The ARM vs x86 Wars Have Begun: In-Depth Power Analysis of Atom, Krait & Cortex A15by Anand Lal Shimpi on January 4, 2013 7:32 AM EST
At the platform level, Qualcomm's APQ8060 powered Dell XPS 10 falls in between Surface RT and Acer's W510. Active power looks very similar to the Intel powered W510, but performance is appreciably slower so total energy consumed is higher.
Looking at the CPU, the situation changes a bit. Intel's peak power consumption is similar to Tegra 3, while Krait manages to come in appreciably lower. I suspect that missing the L2 cache power island here is lowering Qualcomm's power consumption by 100 - 200mW but overall CPU-only power consumption would still be lower. Once again, at idle Krait seems to have a bit of an advantage as well.
The situation changes once we look at GPU power consumption, with Intel/Imagination having the clear advantage here.
Mozilla's Kraken benchmark is a new addition to our js performance suite, and it's a beast. The test runs for much longer than SunSpider, but largely tells a similar story:
At the platform level, Acer's W510 has slightly higher peak power consumption compared to the Dell XPS 10 but it also completes the test quicker, giving it a better overall energy usage profile.
Looking at the CPU cores themselves, Qualcomm holds onto its lead here although once again, I suspect the margin of victory is exaggerated by the fact that we're not taking into account L2 power consumption for Qualcomm. Intel does deliver better performance, which allows the CPU to race to sleep quicker than on APQ8060A.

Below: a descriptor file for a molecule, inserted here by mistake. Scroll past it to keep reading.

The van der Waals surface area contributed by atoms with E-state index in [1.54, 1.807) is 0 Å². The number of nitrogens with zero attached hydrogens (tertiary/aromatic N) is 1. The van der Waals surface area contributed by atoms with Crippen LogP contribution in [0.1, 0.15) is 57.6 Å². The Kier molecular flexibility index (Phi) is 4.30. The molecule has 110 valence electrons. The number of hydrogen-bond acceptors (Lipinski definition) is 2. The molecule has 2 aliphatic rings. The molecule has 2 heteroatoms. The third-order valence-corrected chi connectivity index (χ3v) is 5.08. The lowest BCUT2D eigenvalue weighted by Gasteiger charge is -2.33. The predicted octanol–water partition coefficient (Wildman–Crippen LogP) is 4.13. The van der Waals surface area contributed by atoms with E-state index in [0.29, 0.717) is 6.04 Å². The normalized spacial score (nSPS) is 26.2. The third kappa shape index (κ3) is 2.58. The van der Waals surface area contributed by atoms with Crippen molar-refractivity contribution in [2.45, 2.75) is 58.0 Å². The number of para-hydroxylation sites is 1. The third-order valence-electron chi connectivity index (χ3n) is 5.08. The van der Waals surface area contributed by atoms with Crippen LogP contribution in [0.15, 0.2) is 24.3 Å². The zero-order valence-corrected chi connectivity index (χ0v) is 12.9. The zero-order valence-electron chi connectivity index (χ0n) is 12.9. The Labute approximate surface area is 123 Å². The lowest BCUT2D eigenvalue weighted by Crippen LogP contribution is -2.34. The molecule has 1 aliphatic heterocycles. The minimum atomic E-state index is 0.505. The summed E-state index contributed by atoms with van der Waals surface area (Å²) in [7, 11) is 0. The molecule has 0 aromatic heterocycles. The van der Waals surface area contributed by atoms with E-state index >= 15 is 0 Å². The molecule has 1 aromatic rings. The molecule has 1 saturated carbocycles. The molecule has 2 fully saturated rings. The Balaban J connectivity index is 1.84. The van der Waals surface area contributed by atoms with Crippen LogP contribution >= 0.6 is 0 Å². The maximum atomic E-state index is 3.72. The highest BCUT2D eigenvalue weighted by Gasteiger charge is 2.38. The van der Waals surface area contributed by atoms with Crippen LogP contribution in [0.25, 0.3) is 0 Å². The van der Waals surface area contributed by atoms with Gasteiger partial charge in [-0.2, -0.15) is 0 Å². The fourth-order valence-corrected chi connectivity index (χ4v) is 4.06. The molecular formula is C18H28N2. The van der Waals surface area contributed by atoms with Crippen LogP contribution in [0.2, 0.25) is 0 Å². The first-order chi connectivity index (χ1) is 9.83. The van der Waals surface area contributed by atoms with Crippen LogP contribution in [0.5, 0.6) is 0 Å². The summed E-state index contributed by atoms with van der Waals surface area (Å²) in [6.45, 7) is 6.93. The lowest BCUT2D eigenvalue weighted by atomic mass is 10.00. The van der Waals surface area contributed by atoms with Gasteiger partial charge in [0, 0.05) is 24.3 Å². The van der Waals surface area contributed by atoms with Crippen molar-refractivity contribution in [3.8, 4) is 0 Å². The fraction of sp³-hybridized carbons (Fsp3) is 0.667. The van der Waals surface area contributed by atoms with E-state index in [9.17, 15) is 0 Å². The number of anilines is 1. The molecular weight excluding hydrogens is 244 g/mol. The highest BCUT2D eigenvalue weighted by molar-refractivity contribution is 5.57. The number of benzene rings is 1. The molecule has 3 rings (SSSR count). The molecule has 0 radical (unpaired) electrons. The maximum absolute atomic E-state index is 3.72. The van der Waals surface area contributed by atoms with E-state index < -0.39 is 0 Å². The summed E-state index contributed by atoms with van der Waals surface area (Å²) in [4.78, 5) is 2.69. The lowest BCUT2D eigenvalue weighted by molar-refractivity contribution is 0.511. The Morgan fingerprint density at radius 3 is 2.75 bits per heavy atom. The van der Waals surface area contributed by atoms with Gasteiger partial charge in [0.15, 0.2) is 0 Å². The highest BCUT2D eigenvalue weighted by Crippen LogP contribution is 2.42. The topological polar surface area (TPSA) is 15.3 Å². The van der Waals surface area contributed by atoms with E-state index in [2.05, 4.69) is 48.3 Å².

The comparison to Tegra 3 is not surprising, this is exactly what we've seen play out in our battery life tests as well.
RIABench's Focus Tests are on the other end of the spectrum, and take a matter of seconds to complete. What we get in turn is a more granular look at power consumption:
Here the W510 consumes more power at the platform level, but drops to a lower idle state than the XPS 10. Surface RT clearly uses more power than both.
Krait's CPU level (excluding L2 cache) power consumption is once again lower than Atom's, but Atom completes the task quicker. In this case total energy usage is still in Qualcomm's favor. The fact that there's a discrepancy between CPU specific power results and the total platform results are partly due to the missing L2 cache power consumption data from the CPU power chart for Qualcomm, and partly due to differences in the tablets themselves.